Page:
Mets 1 @ Cubs 6
What Went Right
- The title of this recap is no grammatical mistake–Travis Wood is finally pitching like the guy we hoped we’d received in return for Sean Marshall. When he didn’t make the opening day roster out of Spring Training, I lowered my expectations significantly for what, if anything, he’d contribute this season. I never dreamed he’d pitch a game like the one he threw Monday night. I mean, he out-pitched Johan Santana–who saw that coming? He threw 7 solid and economical innings (only 93 pitches), giving up only 5 hits, 1 BB, 6 Ks, and no runs. I wasn’t able to watch the first half of Wood’s performance, but Pat and Keith were clearly impressed with his pitch location. And what little I did see of his performance only backed that up. Wood’s improved by leaps and bounds from the guy who was promoted because he couldn’t be any worse than Chris Volstad. Look out–if he strings together a few more starts like his last couple, with him and Matt Garza and Jeff Samardzija, we might actually have the makings of a real starting rotation.
- Joe Mather put the Cubs on the board with a 2-run homer in the bottom of the 4th. After the rough weekend he had in front of his family and friends back in Arizona, I was glad to see him contribute to the win. Despite some of his recent struggles, I think he has a better upside and more versatility than most of the rest of our bench, and I’m hopeful he won’t be the guy we dump later today to make room for Anthony Rizzo. With the promotion of Rizzo and the emergence of Luis Valbuena at third base, Mather can probably look forward to even less playing time than he’s had so far. But he got the start Monday and I was happy to see him do something with it.
- In the bottom of the 7th, the Cubs scored 4 runs on 1 hit. Yes, you read that correctly. The Mets kindly gave them 3 extra outs to work with on 3 errors. The first came on Adrian Cardenas’ pinch hit pop up to, well, only a few feet away from home plate. The ball went almost straight up out of the batter’s box, and looked to be a simple play for David Wright coming in from third base. Instead the ball bounced off his glove and shot back to the bricks behind homeplate, where it died. To his credit, Cardenas was running it out and wound up on third. A couple batters later, Darwin Barney hit a lazy fly ball into shallow right field that bounced off Lucas Duda’s leg and rolled into foul territory. Cardenas scored easily and Barney slid safely into third for, that’s right, the second three-base error in the inning. And it didn’t end there–Starlin Castro was the next batter, and he reached safely on an infield error by former Cub Ronny Cedeno, which also allowed Barney to jog home from third. A walk, a single to RF, and a groundout brought in the other two runs, but those batters never would have come up to the plate if the Mets hadn’t given away three easy outs. The whole circus was outstanding–in part because we Cubs fans are so often on the other side of those kinds of catastrophic innings.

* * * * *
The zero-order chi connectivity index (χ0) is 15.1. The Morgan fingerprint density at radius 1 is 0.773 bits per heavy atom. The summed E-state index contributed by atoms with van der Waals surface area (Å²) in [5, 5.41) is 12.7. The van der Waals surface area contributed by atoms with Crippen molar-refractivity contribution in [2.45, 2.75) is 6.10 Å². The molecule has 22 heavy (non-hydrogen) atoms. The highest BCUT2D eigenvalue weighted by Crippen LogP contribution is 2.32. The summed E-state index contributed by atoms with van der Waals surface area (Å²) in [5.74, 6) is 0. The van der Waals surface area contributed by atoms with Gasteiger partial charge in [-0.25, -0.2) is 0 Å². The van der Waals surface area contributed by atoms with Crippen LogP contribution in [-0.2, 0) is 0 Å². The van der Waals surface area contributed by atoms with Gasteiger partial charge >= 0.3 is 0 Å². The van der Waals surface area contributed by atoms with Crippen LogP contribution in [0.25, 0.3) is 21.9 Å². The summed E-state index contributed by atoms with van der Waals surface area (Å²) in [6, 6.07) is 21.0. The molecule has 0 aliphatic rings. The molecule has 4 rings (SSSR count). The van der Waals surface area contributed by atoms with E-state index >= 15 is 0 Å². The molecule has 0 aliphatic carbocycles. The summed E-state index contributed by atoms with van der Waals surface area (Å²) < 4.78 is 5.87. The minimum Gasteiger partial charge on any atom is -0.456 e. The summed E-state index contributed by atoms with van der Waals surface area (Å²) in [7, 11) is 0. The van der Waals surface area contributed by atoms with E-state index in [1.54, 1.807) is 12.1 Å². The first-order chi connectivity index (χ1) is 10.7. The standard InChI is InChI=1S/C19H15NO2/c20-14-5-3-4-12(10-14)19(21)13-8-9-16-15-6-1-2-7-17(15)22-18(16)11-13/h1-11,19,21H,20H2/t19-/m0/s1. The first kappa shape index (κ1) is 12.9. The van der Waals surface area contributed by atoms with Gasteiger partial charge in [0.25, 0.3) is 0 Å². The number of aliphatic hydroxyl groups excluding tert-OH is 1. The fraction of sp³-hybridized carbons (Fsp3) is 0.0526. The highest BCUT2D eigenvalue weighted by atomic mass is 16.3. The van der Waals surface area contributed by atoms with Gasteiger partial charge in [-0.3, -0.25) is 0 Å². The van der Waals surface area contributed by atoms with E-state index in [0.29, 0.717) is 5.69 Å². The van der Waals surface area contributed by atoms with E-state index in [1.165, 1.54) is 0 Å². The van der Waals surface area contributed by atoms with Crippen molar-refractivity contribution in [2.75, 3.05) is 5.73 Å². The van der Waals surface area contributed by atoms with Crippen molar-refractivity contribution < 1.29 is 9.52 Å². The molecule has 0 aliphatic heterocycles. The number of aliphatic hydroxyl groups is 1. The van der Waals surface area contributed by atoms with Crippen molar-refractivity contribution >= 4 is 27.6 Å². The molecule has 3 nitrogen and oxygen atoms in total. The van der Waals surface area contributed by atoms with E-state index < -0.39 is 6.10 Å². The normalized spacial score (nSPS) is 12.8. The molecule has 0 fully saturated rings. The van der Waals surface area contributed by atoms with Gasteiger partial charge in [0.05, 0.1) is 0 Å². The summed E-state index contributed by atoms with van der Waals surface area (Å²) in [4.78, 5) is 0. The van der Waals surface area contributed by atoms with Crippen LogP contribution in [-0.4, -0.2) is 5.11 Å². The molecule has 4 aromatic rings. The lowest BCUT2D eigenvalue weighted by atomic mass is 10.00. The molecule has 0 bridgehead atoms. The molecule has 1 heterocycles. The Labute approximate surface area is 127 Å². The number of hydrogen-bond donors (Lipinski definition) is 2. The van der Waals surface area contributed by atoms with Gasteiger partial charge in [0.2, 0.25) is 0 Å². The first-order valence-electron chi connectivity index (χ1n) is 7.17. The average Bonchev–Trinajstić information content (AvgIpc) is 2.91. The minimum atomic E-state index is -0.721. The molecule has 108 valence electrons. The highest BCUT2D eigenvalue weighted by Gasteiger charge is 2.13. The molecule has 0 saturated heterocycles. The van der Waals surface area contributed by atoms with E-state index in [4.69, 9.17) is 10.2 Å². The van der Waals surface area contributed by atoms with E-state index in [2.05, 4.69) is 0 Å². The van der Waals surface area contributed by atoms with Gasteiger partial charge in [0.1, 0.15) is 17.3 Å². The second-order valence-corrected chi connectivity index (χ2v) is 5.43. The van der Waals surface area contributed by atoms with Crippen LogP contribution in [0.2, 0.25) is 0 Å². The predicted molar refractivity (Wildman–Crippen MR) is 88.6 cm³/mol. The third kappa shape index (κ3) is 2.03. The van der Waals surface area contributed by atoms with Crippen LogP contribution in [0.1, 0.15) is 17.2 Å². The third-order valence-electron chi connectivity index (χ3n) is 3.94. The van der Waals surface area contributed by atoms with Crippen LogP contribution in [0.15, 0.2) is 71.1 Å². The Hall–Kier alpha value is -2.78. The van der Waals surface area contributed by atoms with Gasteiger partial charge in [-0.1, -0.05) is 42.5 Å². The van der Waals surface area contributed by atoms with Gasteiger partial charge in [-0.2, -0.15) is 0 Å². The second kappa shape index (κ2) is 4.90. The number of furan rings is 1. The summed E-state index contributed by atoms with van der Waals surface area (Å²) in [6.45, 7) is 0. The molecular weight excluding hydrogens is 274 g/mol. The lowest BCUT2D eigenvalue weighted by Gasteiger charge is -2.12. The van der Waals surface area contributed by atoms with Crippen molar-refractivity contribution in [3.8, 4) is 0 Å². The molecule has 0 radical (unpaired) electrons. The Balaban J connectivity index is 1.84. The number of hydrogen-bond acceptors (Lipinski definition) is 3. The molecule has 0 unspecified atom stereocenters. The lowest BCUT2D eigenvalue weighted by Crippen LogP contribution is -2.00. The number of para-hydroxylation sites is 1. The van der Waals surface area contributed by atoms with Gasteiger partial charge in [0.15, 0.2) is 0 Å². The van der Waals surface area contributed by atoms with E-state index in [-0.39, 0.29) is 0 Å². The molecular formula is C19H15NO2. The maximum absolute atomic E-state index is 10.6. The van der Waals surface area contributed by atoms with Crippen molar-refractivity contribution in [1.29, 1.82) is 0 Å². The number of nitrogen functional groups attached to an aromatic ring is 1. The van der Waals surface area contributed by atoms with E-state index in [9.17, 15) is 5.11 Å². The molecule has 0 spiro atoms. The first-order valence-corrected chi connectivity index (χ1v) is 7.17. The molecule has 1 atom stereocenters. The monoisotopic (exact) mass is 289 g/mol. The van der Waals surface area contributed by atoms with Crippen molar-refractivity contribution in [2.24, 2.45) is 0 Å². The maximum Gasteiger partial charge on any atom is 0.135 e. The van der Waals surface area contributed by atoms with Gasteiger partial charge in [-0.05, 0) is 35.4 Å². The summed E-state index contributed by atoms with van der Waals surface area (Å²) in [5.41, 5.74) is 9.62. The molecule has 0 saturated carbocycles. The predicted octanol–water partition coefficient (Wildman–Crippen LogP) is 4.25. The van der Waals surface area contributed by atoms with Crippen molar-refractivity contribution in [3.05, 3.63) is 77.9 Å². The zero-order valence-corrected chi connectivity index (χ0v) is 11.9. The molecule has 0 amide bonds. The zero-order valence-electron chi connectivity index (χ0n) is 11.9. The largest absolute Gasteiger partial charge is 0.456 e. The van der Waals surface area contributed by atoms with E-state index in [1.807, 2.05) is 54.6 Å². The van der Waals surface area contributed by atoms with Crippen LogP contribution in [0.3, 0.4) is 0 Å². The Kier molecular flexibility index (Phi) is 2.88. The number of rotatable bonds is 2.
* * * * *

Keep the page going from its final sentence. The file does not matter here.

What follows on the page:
- Shawn Camp pitched an inning of scoreless relief. That wouldn’t normally be news, but our bullpen has been so bad that it seemed worth mentioning.
What Went Wrong
- James Russell worked one inning of relief and gave up the Mets’ only run on 1 hit, a solo homer to Ike Davis. I blame myself–I knew with only two outs in the bottom of the 9th, it was too early to be gearing up to write about a shutout.
- This week is my 1-year anniversary here at VFTB. In fact, today (Tuesday) is the anniversary of my first game recap (and my second-ever post). I’ll admit that in the past year, it’s occasionally been a struggle to explain to my non-baseball-fan friends why I enjoy spending so much of my free time writing about the Cubs. What’s great is that I don’t have to explain it to you–the fact that you’re reading this is proof that we share a similar mania for our beloved Cubs. Please know what a profound pleasure it is to inform and entertain you, and to commiserate (often) and celebrate (less often) with you. Thanks everyone–especially to Joe and all you regular commenters.